I want to get all HTML <p>...</p> in a document.
Using Regex to find all such strings using:

Regex regex = new Regex(@"\<p\>([^\>]*)\</p\>", RegexOptions.IgnoreCase);

But I am not able to get any result. Is there anything wrong with my regular expression.?

For now, I just want to get everything that comes in between <p>...</p> tags and want to use Regex for this as the source is not an HTML document.

  • 3
    See this: stackoverflow.com/questions/1732348/… – Justin Niessner Jan 20 '10 at 16:40
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    <p style="background-color: Black">Text that will not be found.</p> – Travis Gockel Jan 20 '10 at 16:43
  • If you still do not care that you will ignore all p tags that are within a parent p tag then replace your text "([^\>]*)" with "(.*)". That will match all characters within the tags. Just beware that you will not match ALL p tags with this method. – Jamie Altizer Jan 20 '10 at 17:48

DO NOT PARSE HTML USING Regular Expressions!!!

Instead, use the HTML Agility Pack.

For example:

var doc = new HtmlDocument();

var pTags = doc.DocumentNode.Descendants("p");

EDIT: You can do this even if the document isn't actually HTML.

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  • 2
    I love how the linked answer has become something of a meme. – Adam Robinson Jan 20 '10 at 16:43
  • It never ceases to amaze me how constant this topic is. And how easily 90+ rep can be earned… :-) – Tomalak Jan 20 '10 at 18:32
  • I actually only got 55 rep from this answer before hitting the cap. – SLaks Jan 20 '10 at 20:43

Using a regex for this is not the best idea. I suggest reading this thread:

RegEx match open tags except XHTML self-contained tags

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The approach of using a regex to match HTML elements is destined to fail. A regular expression is not capable of reliably matching an HTML element. It's possible to build a more complex HTML element than your regex can match.

For example, i could beat your regex with the following


Instead of using a regex you need to use an HTML (or potentially an XML) parser / DOM. This is the only way to reliably query an HTML file

Detailed Explanation of why:

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While others have said that you shouldn't be doing this with regular expressions, the reason yours is failing is that there is more HTML between your <p> tags and your exclusion of > is causing the Regex to not match.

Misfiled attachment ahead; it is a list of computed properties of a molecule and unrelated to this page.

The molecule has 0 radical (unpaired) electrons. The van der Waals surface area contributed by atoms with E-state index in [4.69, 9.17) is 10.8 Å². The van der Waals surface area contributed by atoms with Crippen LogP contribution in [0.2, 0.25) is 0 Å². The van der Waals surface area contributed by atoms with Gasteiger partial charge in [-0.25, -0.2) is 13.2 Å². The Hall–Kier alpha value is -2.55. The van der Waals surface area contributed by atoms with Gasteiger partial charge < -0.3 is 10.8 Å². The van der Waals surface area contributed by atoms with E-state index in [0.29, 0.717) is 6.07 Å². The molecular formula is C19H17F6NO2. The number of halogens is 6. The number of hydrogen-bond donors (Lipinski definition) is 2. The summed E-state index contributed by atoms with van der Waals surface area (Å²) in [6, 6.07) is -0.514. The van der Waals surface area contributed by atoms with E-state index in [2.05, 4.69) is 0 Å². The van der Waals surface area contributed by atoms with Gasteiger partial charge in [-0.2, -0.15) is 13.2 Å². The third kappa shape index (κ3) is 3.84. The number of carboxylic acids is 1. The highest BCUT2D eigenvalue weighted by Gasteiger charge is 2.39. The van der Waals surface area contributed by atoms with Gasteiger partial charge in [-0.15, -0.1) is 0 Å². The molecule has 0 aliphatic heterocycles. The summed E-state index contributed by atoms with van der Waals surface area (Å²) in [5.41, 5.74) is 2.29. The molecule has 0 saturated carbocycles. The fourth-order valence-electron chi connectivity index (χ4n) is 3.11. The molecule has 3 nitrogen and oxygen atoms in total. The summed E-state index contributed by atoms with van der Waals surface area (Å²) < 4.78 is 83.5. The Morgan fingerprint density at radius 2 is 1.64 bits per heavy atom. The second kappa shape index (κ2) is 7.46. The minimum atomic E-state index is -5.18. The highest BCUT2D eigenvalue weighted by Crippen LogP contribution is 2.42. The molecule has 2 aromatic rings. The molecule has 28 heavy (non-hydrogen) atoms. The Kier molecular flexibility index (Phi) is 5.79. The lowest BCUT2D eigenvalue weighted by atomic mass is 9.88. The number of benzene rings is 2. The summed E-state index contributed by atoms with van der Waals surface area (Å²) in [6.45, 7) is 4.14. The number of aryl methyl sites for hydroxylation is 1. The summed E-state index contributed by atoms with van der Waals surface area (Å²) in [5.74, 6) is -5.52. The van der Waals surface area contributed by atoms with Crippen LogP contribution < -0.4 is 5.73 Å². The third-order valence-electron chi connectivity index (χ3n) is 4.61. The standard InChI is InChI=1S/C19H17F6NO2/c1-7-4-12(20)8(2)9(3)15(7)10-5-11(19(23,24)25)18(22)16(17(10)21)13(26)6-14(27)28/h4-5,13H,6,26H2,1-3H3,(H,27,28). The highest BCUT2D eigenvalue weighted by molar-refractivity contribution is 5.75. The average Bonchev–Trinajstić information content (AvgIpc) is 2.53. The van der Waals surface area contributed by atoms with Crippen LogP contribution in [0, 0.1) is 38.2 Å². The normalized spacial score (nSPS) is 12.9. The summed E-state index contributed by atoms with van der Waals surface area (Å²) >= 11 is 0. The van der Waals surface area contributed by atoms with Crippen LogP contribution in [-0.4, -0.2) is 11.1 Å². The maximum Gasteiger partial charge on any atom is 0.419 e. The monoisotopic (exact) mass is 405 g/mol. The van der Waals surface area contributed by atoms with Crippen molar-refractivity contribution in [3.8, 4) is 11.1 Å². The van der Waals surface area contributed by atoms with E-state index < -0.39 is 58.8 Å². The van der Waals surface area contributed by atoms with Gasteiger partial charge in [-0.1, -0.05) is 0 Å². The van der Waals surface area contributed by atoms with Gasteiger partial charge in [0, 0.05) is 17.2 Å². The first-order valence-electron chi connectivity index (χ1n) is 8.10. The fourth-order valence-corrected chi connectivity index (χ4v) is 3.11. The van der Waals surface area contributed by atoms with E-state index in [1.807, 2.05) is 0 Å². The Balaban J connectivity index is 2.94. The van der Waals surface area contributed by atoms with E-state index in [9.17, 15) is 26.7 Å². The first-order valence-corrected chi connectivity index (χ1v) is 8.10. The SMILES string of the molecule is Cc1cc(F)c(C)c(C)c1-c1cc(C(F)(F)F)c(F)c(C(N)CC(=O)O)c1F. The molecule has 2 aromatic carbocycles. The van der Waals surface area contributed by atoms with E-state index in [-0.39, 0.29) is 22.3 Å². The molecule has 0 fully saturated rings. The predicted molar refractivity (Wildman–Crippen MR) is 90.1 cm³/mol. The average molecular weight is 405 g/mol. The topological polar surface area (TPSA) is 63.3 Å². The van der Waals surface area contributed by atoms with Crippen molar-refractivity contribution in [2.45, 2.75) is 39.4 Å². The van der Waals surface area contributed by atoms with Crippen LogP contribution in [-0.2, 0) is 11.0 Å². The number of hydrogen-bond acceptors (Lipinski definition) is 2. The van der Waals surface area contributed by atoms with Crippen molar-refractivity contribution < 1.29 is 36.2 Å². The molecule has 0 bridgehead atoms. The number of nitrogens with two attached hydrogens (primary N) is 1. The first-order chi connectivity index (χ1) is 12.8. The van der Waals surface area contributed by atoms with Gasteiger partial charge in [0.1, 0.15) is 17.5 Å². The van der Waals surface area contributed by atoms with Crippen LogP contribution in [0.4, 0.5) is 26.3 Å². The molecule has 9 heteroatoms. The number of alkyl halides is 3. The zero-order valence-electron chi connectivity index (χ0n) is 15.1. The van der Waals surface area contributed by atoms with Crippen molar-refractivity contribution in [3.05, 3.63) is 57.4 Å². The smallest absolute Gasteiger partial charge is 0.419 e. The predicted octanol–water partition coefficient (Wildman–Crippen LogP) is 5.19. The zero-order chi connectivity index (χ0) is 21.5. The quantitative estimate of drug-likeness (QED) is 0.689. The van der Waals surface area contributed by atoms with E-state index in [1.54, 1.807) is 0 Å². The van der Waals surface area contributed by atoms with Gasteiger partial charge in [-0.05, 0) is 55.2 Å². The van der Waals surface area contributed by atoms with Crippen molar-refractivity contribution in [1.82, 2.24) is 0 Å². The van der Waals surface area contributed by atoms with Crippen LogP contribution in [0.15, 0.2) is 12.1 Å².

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  • I just want to get everything that comes in between <p>...</p> tags. What will be the right regex for this? – inutan Jan 20 '10 at 16:59
  • @inutan -- There isn't one that will work 100% of the time. See JaredPar's post. – Austin Salonen Jan 20 '10 at 20:09

(?:(?!</?p>).)* matches one character at a time, after doing a lookahead to make sure it isn't part of a <p> or </p> tag.

(?>...) is an atomic group; it prevents backtracking that we know would be pointless.

(?is) is an alternative mechanism for specifying match modifiers--in this case, IgnoreCase and Singleline (the latter in case there are linefeeds or carriage returns between the tags, which would be redundant, but you did say it's not really HTML).

By the way, < and > have no special meaning in regexes, so there's no need to escape them. In fact, in some flavors you can give them special meanings by escaping them: \< and \> mean "beginning of word" and "end of word" respectively. But in .NET regexes the backslashes are just clutter.

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You asked for it but really don't do this using Regexps unless you control 100% of the HTML production...

public static Regex regex = new Regex(
    | RegexOptions.CultureInvariant
    | RegexOptions.Compiled

tested against

<p>hello world</p>
<p style="Foo"></p >
<p>who nests paragraphs <p>in 2010?</p> </p  >
<p /><p><a href="http://stackoverflow.com/questions/1732348/regex-match-open-tags-except-xhtml-self-contained-tags/1732454#1732454">TO͇̹̺ͅƝ̴ȳ̳ TH̘Ë͖́̉ ͠P̯͍̭O̚​N̐Y̡ H̸̡̪̯ͨ͊̽̅̾̎Ȩ̬̩̾͛ͪ̈́̀́͘ ̶̧̨̱̹̭̯ͧ̾ͬC̷̙̲̝͖ͭ̏ͥͮ͟Oͮ͏̮̪̝͍M̲̖͊̒ͪͩͬ̚̚͜Ȇ̴̟̟͙̞ͩ͌͝S̨̥̫͎̭ͯ̿̔̀ͅ</a></p><p/>

will yield for the content group

"hello world"
"who nests paragraphs <p>in 2010?</p>"
"<p><a href="http://stackoverflow.com/questions/1732348/regex-match-open-tags-except-xhtml-self-contained-tags/1732454#1732454">TO͇̹̺ͅƝ̴ȳ̳ TH̘Ë͖́̉ ͠P̯͍̭O̚​N̐Y̡ H̸̡̪̯ͨ͊̽̅̾̎Ȩ̬̩̾͛ͪ̈́̀́͘ ̶̧̨̱̹̭̯ͧ̾ͬC̷̙̲̝͖ͭ̏ͥͮ͟Oͮ͏̮̪̝͍M̲̖͊̒ͪͩͬ̚̚͜Ȇ̴̟̟͙̞ͩ͌͝S̨̥̫͎̭ͯ̿̔̀ͅ</a>"

so if you are sure there are no <p/> go for it

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